Project Aristotle

Psychological Safety Net

But the key to making our team diligent and productive – particularly in a commercial economy that’s largely dominated by the tech culture – is the idea of “psychological safety.” It was a key finding from Google’s Project Aristotle, a 2012 initiative that looked at why some teams soared, while others fell apart. Simply put: the most productive and satisfied teams, with a high degree marked predictability, became that way because there is a “shared belief held by members of a team that the team is safe for interpersonal risk taking.”

The author further points out, “There is a team climate characterized by interpersonal trust and mutual respect in which people are comfortable being themselves.” I mention this because I wanted a formal reference to cite that aligns with how I always felt an agency should conduct itself. Of the many things I hope to have in common with my former company, Chandler Chicco, is the religion around respecting, at its core, the value of free exchange; that is, the dynamic often created by spirited yin and yang discussions:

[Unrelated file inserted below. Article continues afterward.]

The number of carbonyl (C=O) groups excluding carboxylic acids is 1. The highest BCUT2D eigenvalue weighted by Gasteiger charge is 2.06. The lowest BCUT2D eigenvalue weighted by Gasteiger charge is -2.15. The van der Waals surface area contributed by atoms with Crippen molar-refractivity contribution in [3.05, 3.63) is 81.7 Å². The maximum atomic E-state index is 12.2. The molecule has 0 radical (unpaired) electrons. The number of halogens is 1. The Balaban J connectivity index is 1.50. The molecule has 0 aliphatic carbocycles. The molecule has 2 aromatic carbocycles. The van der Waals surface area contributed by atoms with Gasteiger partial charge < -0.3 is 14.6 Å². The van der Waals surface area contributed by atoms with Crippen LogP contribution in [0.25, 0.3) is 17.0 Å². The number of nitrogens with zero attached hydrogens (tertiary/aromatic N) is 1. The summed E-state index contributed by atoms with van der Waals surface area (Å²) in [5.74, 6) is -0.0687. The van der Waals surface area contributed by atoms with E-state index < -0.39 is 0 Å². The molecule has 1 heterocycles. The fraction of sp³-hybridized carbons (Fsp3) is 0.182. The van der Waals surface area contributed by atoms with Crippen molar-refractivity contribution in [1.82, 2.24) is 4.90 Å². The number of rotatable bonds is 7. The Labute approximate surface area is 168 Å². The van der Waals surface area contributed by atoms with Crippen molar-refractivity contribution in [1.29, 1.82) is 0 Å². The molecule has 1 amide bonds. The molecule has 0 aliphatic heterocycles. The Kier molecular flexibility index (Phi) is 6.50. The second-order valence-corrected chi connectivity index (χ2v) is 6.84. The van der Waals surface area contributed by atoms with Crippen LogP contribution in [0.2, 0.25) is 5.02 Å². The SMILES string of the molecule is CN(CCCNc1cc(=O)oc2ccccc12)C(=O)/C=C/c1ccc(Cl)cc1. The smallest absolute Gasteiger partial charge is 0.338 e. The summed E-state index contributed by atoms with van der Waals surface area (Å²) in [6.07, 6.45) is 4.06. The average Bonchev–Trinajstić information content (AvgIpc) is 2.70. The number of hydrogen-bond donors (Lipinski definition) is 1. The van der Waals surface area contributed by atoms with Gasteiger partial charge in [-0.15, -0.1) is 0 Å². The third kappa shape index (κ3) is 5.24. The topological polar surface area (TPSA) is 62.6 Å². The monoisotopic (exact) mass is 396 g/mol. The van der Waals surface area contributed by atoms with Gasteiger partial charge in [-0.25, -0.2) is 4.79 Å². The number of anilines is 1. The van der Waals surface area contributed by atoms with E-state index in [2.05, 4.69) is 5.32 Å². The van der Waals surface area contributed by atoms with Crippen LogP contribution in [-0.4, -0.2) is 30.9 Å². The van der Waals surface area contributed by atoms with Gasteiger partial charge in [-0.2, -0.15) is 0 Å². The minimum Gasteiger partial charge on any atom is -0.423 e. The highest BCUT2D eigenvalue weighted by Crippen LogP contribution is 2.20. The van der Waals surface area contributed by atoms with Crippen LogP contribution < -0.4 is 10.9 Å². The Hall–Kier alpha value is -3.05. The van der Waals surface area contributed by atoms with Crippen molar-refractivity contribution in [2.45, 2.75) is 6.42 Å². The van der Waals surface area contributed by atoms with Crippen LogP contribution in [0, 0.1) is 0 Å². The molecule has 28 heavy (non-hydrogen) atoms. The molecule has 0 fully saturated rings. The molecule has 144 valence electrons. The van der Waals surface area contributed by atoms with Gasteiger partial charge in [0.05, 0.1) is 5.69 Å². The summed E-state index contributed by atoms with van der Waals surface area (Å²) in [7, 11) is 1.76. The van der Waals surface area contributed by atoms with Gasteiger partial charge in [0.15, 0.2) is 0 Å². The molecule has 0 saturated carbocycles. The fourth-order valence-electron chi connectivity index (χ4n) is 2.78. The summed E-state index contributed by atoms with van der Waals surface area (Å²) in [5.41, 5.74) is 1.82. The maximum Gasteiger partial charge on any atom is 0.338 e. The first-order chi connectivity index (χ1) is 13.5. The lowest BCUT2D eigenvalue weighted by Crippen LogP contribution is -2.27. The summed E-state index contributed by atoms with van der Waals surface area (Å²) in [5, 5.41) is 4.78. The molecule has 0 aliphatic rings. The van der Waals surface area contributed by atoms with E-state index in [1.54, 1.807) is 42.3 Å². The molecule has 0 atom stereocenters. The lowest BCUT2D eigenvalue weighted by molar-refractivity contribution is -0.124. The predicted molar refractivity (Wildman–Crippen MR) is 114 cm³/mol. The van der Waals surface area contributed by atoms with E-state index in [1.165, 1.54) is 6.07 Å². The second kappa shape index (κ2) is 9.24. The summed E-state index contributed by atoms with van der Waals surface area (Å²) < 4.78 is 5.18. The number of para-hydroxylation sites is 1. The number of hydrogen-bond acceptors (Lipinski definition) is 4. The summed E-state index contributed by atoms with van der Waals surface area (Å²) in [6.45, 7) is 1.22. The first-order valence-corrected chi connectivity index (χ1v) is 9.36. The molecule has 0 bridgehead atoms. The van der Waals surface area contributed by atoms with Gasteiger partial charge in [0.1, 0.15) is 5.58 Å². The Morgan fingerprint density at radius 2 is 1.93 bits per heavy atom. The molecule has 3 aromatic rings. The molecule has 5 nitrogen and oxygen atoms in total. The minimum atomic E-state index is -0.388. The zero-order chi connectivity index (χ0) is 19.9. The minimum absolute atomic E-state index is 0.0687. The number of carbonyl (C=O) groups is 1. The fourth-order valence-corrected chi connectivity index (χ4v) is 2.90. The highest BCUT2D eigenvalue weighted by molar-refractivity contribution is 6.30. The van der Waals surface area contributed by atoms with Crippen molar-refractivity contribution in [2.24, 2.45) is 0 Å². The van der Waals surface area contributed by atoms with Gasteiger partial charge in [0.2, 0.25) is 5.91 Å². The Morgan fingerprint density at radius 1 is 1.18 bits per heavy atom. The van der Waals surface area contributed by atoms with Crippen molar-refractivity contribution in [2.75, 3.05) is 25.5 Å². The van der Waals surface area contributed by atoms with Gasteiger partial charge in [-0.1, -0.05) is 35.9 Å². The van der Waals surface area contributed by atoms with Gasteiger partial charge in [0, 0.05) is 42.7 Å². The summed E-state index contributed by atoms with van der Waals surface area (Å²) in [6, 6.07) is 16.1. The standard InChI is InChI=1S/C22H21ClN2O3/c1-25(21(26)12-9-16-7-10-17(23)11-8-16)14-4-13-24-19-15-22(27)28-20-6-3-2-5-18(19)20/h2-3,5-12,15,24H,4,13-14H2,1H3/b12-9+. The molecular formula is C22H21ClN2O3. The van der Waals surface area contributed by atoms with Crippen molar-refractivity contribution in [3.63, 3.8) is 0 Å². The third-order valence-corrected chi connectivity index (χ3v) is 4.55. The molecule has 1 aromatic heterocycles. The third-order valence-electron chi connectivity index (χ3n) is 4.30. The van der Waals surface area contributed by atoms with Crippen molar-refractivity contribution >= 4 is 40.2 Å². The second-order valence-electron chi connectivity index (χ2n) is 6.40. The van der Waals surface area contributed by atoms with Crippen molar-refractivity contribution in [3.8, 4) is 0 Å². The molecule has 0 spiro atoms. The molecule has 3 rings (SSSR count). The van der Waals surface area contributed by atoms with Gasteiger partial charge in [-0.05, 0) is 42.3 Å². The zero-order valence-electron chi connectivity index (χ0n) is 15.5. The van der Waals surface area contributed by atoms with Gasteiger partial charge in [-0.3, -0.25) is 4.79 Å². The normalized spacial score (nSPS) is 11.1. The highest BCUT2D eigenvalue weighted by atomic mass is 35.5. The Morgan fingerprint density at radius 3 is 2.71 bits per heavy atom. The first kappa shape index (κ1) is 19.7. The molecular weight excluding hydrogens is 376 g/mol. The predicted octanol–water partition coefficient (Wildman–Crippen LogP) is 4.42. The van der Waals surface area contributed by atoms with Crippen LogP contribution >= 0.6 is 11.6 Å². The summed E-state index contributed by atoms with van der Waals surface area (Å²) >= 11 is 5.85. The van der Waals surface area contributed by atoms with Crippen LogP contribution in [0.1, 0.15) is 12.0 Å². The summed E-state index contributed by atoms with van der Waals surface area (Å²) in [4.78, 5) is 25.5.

• disavowal-commitment
  • justification-belief
  • strident-quiet
  • massive-tiny
  • weird-rational
  • rapid-slow

This all pays homage to John Stuart Mills in his book On Liberty. It’s a fun list and a great process especially when what emerges is a masterstroke solution, a bright, important way forward for clients. And ultimately – which is the best case – something positive to help assist patients and consumers in living more happily, productively. (More on CCA inside)